As mentioned, I find the Stockholm to be quite obviously a close relative of the Havana DAC. They are both delightfully non-fatiguing DACs; they both render music with an ease and naturalness of tone that invites the listener to simply enjoy the music…and by this I mean that they do not present music in a manner that begs analyzing or “studying” … in my estimation, they are both DACs that truly seem designed for music lovers. This isn’t to say that the Stockholm (or Havana) are boring or unexciting listens, quite to the contrary…they are very detailed and dynamic…spatial qualities are excellent, with the emphasis on good dynamics, with excellent but unexaggerated detail and exceptionally good tone/timbre.
Personally, I am a huge critic of high frequency delivery in my audio gear; nothing irks me more than strident, fatiguing high frequencies, trailing “electric sizzles” and the like; it drives me mad. For reference/serious listening, my main cans are a pair of Grado GS1000’s and, as with just about all Grado headphones, they can be a bit nit picky when it comes to getting along with DACS and Amps…primarily (and notoriously) in regards to high frequency treatment. I spent a great deal of time trying DACS and amps that would be most suitable for the GS1000’s and by far, the Stockholm DAC is the very best DAC I have listened too with them. The highs are extremely well placed in the mix, not strident in the least, not sharp edged or fatiguing and yet very brilliant, airy and natural. I’ve heard far too many DACs which just bug the ***** out of me because the equipment seems to want to render the highs in such a bright and unnaturally presented way that I keep thinking I’m listening to a video game or a special effect as opposed to my favorite song. This is definitely not the case with the Stockholm DAC; this DAC is a real champion when it comes to high frequency presentation and especially with Grado headphones (I’ve also spent a great deal of time with the RS1’s and find the Havana/Stockholm to be equally well placed with that can too).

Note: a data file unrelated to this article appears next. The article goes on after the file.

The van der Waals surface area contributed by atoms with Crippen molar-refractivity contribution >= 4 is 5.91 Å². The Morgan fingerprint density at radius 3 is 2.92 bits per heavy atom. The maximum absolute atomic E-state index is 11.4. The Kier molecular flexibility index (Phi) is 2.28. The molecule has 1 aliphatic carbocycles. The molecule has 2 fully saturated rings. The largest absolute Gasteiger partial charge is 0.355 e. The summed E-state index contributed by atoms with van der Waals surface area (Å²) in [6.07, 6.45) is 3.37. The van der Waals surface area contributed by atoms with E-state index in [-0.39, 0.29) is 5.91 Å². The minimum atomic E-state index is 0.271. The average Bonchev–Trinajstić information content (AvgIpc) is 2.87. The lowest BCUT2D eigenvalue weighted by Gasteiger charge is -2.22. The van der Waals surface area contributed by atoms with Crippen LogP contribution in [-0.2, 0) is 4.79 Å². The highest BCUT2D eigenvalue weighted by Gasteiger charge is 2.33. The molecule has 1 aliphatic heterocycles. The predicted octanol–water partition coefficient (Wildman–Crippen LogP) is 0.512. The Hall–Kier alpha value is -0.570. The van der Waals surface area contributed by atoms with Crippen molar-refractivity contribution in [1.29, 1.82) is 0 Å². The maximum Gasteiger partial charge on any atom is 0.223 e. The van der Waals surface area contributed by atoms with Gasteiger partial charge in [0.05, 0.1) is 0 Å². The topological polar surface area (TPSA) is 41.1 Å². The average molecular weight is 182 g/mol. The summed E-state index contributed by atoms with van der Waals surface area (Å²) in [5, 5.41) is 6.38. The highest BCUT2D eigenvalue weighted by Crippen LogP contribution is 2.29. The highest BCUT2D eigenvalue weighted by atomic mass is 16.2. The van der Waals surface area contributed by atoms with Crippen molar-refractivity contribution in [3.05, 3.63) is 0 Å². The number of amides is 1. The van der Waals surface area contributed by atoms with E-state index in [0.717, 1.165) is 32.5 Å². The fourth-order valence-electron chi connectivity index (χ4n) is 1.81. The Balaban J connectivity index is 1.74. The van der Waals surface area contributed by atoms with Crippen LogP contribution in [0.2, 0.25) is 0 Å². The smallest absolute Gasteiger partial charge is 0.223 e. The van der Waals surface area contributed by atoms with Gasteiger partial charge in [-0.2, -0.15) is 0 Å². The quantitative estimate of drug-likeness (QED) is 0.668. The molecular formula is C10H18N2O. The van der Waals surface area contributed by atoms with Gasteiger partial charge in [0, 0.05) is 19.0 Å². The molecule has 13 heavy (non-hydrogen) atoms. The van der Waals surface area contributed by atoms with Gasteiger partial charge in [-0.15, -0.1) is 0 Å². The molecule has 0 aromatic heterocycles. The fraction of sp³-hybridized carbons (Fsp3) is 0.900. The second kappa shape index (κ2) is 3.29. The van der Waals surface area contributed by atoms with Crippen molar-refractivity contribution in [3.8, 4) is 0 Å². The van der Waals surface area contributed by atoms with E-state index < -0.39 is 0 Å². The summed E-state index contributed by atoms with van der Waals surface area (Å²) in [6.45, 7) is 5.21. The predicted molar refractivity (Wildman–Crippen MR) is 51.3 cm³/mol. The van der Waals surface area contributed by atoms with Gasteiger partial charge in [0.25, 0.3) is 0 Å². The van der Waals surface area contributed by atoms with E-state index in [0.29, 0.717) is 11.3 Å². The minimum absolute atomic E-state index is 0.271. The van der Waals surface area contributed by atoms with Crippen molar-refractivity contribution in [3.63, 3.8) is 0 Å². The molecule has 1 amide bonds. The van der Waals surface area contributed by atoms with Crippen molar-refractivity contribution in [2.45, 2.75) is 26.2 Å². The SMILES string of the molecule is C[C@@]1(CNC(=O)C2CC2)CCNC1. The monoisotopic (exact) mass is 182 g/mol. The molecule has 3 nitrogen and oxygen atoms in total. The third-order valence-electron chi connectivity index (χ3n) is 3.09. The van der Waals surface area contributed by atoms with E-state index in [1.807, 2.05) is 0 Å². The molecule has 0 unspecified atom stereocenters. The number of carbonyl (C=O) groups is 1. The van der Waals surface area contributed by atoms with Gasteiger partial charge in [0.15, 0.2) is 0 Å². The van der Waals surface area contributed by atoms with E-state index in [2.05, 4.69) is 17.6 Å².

Across the board, too…the mids and low frequencies are exceptionally well played. My only quibble would be that occasionally the bass can be just a bit too forward, perhaps not quite as controlled and taut as I’ve heard in other DACs (the Neko DAC comes to mind here, with slightly better, more refined bass)…but this is splitting hairs at best and is a comment made only after countless hours of comparing DACs.
A short word should also be said about the dynamic/spatial qualities of the Stockholm, call it sound stage or whatever. Here I find the MHDT design team has definitely improved on the earlier Havana DAC in that the Stockholm somewhat dramatically increases the depth and dynamics of the presentation of music. Sounds are more three dimensional, originating from further out front and to the left and right than with the Havana and generally there is a bit more of that “wow” factor that you sometimes here folks refer to when discussing imaging and sound stage. The Havana is not terrible in this regard by any means, besting many other bits of gear that I’ve heard, but the Stockholm has a more immersive and dynamic presentation for sure. Try as I might, I can never really get a sense of depth to the rear when listening through headphones on *any* sort of set up and when I do try to place sounds that might occur behind me, I generally end up thinking everything sort of sounds like it is coming from behind me and so I can’t really comment on this part of the imaging picture; personally, I think it’s simply a limitation of headphones in general. But front and sides and even a good sense of depth are much more expanded than I was used to with the earlier Havana DAC and in fact better to my ear than some other, more expensive DACS such as the Neko D100 Mk2, which was a tad more narrow and compressed to my ear than the Stockholm. As further counterpoint, the Electrocompaniet ECD-1 was better than both the Stockholm and the Neko in regards to sound stage and imaging, presenting music in an almost eerie, three dimensional manner that would sort of spook me at times.
But summing up my appreciation of the Stockholm’s sonic signature would best be made by the simple claim: “It sounds like really fine music.” As a producer/writer of music for two decades now, I am acutely aware of what musical instruments sound like in “real life.” A nylon string on a classical guitar has a distinct and recognizable tone/texture to it that absolutely sets it apart from other types of guitar strings. A piano in a small room has a nuance and tone affected greatly by the size and shape of the room as well as the type of wood and lacquer present in the piano. A floor tom (drum) has a vibration that is near trademark when struck with a certain type of mallet…and the same for various sorts of cymbals…high hats, splash and “rides” all have a character that becomes commonly known and near innate to a listener once such a listener has been surrounded by them in action and as a part of daily life/work…and in this regard, I fancy myself just such a listener. And by far, the MHDT Labs tube DACS … both the Havana and even more so the Stockholm are the most realistic delivery systems for recorded music that I’ve heard to date.